I shook my head. I shake my head quite a lot. “Boy!” I said. I also say “Boy!” quite a lot. Partly because I have a lousy vocabulary and partly because I act quite young for my age sometimes. I was sixteen then, and I’m seventeen now, and sometimes I act like I’m about thirteen. It’s really ironical, because I’m six foot two and a half and I have gray hair. I really do. The one side of my head – the right side – is full of millions of gray hairs. I’ve had them ever since I was a kid. And yet I still act sometimes like I was only about twelve. Everybody says that, especially my father. It’s partly true, too, but it isn’t all true. People always think something’s all true. I don’t give a damn, except that I get bored sometimes when people tell me to act my age. Sometimes I act a lot older than I am – I really do – but people never notice it. People never notice anything.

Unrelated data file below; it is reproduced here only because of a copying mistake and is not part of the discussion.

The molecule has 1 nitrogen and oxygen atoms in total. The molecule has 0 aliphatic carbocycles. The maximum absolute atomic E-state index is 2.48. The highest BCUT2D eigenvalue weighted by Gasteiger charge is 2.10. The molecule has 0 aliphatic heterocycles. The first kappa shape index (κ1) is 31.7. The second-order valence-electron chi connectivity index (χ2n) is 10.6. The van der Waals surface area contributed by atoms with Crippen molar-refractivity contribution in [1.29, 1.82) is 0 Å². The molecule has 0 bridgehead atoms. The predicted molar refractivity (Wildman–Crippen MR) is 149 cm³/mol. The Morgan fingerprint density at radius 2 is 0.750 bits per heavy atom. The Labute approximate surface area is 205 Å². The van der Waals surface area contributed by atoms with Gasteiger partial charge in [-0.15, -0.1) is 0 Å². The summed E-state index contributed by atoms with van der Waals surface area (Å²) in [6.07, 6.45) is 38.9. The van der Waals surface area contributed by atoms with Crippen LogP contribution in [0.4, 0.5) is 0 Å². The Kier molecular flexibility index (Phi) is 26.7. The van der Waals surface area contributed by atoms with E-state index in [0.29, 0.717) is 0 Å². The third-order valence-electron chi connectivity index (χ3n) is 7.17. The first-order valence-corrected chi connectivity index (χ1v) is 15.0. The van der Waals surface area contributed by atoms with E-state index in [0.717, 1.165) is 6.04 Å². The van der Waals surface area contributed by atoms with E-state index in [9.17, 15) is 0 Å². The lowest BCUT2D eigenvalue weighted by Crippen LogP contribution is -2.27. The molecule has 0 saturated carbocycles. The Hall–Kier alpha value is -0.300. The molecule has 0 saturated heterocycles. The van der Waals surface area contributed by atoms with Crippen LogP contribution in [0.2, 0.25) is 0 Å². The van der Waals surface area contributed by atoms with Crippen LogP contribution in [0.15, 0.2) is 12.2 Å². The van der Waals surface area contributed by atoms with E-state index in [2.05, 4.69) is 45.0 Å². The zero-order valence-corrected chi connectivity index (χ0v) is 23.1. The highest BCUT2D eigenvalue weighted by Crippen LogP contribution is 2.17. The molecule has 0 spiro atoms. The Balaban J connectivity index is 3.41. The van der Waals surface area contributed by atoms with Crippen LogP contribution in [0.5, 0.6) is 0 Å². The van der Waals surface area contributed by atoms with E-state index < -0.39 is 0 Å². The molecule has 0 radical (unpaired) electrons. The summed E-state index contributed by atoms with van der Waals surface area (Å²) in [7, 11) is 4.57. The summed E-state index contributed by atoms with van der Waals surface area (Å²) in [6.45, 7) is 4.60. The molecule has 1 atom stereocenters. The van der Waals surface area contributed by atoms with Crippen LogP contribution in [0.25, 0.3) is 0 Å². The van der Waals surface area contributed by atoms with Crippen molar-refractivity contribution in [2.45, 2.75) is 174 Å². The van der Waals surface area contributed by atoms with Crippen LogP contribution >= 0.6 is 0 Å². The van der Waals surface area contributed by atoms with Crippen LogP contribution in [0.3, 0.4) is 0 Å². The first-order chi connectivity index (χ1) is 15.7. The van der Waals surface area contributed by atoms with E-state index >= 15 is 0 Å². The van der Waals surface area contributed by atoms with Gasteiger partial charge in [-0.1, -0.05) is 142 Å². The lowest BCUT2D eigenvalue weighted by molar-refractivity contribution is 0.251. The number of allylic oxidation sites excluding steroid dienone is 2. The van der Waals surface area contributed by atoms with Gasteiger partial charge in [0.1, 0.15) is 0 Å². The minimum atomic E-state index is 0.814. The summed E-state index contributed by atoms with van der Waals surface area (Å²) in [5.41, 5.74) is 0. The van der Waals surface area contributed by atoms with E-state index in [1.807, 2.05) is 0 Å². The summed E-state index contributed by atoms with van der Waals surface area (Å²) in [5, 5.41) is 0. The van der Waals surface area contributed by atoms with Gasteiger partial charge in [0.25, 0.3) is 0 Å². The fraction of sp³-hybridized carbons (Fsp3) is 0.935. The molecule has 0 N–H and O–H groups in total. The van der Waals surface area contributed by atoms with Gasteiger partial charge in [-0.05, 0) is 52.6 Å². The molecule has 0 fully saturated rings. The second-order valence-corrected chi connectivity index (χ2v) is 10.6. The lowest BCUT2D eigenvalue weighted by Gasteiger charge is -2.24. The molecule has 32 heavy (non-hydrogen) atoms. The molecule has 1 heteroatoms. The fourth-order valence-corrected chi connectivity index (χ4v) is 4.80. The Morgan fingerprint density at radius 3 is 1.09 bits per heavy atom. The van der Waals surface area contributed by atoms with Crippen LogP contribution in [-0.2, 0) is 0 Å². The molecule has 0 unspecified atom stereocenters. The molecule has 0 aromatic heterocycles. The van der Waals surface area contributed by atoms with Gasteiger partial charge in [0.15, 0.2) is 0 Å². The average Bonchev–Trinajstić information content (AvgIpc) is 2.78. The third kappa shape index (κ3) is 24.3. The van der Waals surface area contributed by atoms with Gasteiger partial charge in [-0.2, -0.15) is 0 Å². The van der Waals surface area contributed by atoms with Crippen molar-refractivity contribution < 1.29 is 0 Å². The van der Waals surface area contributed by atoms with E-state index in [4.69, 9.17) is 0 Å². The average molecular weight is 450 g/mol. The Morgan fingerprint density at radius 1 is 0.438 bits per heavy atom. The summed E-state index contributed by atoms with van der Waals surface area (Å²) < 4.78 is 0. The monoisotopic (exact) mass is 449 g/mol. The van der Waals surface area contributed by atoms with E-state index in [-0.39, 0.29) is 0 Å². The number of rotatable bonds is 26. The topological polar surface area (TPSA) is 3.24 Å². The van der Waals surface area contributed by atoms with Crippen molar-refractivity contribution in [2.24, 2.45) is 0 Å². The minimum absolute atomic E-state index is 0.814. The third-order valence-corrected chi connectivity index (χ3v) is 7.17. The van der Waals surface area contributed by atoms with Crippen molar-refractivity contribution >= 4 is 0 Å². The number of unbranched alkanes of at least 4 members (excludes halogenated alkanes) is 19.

J. D. Salinger

The Catcher in the Rye. Chapter 2. Holden has been expelled from his fourth school for failure to earn passing grades in four out of five classes. His favorite teacher Mr. Spencer, instead of wishing him a pleasant good-bye, gives him the standard lecture from an adult to a teenage slacker. Holden is disappointed. His defensiveness is linked to his deep anxieties about identity – in this case whether he is every inch an adult. He isn’t.